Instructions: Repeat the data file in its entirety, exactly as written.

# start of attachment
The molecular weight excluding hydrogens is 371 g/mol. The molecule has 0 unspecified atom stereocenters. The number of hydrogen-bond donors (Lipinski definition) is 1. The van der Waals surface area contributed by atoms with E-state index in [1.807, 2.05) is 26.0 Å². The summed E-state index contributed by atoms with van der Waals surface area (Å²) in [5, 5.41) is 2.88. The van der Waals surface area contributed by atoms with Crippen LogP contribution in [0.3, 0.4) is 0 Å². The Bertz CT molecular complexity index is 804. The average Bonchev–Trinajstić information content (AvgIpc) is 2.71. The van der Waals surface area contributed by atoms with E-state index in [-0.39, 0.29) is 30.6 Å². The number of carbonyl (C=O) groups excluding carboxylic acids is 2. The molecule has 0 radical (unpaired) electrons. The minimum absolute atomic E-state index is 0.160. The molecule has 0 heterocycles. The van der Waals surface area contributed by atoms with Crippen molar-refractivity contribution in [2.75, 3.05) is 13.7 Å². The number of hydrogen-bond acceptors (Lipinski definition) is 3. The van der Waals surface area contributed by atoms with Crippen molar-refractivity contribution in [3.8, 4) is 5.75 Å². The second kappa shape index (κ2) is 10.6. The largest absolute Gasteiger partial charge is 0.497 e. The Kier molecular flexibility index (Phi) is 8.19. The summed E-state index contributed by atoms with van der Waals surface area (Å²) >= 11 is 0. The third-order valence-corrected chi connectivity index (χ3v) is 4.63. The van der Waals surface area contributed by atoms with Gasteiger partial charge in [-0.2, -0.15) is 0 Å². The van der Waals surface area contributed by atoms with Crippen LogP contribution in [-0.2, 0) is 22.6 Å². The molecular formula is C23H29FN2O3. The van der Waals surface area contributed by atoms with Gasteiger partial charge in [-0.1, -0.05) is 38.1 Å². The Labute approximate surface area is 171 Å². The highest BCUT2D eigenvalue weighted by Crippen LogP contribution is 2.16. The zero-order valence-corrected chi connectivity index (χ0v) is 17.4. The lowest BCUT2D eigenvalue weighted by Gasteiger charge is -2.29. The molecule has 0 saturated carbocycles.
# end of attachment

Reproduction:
The molecular weight excluding hydrogens is 371 g/mol. The molecule has 0 unspecified atom stereocenters. The number of hydrogen-bond donors (Lipinski definition) is 1. The van der Waals surface area contributed by atoms with E-state index in [1.807, 2.05) is 26.0 Å². The summed E-state index contributed by atoms with van der Waals surface area (Å²) in [5, 5.41) is 2.88. The van der Waals surface area contributed by atoms with Crippen LogP contribution in [0.3, 0.4) is 0 Å². The Bertz CT molecular complexity index is 804. The average Bonchev–Trinajstić information content (AvgIpc) is 2.71. The van der Waals surface area contributed by atoms with E-state index in [-0.39, 0.29) is 30.6 Å². The number of carbonyl (C=O) groups excluding carboxylic acids is 2. The molecule has 0 radical (unpaired) electrons. The minimum absolute atomic E-state index is 0.160. The molecule has 0 heterocycles. The van der Waals surface area contributed by atoms with Crippen molar-refractivity contribution in [2.75, 3.05) is 13.7 Å². The number of hydrogen-bond acceptors (Lipinski definition) is 3. The van der Waals surface area contributed by atoms with Crippen molar-refractivity contribution in [3.8, 4) is 5.75 Å². The second kappa shape index (κ2) is 10.6. The largest absolute Gasteiger partial charge is 0.497 e. The Kier molecular flexibility index (Phi) is 8.19. The summed E-state index contributed by atoms with van der Waals surface area (Å²) >= 11 is 0. The third-order valence-corrected chi connectivity index (χ3v) is 4.63. The van der Waals surface area contributed by atoms with Gasteiger partial charge in [-0.2, -0.15) is 0 Å². The van der Waals surface area contributed by atoms with Crippen LogP contribution in [-0.2, 0) is 22.6 Å². The molecular formula is C23H29FN2O3. The van der Waals surface area contributed by atoms with Gasteiger partial charge in [-0.1, -0.05) is 38.1 Å². The Labute approximate surface area is 171 Å². The highest BCUT2D eigenvalue weighted by Crippen LogP contribution is 2.16. The zero-order valence-corrected chi connectivity index (χ0v) is 17.4. The lowest BCUT2D eigenvalue weighted by Gasteiger charge is -2.29. The molecule has 0 saturated carbocycles.